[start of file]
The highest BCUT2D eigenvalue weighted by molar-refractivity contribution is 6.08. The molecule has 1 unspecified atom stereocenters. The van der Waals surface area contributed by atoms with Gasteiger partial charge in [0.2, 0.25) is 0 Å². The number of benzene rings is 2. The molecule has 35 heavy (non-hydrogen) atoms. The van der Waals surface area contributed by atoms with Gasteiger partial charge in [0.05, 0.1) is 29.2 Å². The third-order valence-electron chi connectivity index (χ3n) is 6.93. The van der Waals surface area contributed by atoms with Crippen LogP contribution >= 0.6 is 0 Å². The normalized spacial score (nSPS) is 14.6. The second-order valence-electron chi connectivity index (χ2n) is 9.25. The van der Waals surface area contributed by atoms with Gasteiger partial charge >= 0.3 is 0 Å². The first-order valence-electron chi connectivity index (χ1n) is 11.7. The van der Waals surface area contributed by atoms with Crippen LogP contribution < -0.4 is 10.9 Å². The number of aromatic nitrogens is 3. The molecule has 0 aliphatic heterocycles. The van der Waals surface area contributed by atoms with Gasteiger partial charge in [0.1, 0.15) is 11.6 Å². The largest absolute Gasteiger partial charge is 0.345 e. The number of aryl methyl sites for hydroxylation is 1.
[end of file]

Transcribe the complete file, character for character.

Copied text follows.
The highest BCUT2D eigenvalue weighted by molar-refractivity contribution is 6.08. The molecule has 1 unspecified atom stereocenters. The van der Waals surface area contributed by atoms with Gasteiger partial charge in [0.2, 0.25) is 0 Å². The number of benzene rings is 2. The molecule has 35 heavy (non-hydrogen) atoms. The van der Waals surface area contributed by atoms with Gasteiger partial charge in [0.05, 0.1) is 29.2 Å². The third-order valence-electron chi connectivity index (χ3n) is 6.93. The van der Waals surface area contributed by atoms with Crippen LogP contribution >= 0.6 is 0 Å². The normalized spacial score (nSPS) is 14.6. The second-order valence-electron chi connectivity index (χ2n) is 9.25. The van der Waals surface area contributed by atoms with Gasteiger partial charge >= 0.3 is 0 Å². The first-order valence-electron chi connectivity index (χ1n) is 11.7. The van der Waals surface area contributed by atoms with Crippen LogP contribution < -0.4 is 10.9 Å². The number of aromatic nitrogens is 3. The molecule has 0 aliphatic heterocycles. The van der Waals surface area contributed by atoms with Gasteiger partial charge in [0.1, 0.15) is 11.6 Å². The largest absolute Gasteiger partial charge is 0.345 e. The number of aryl methyl sites for hydroxylation is 1.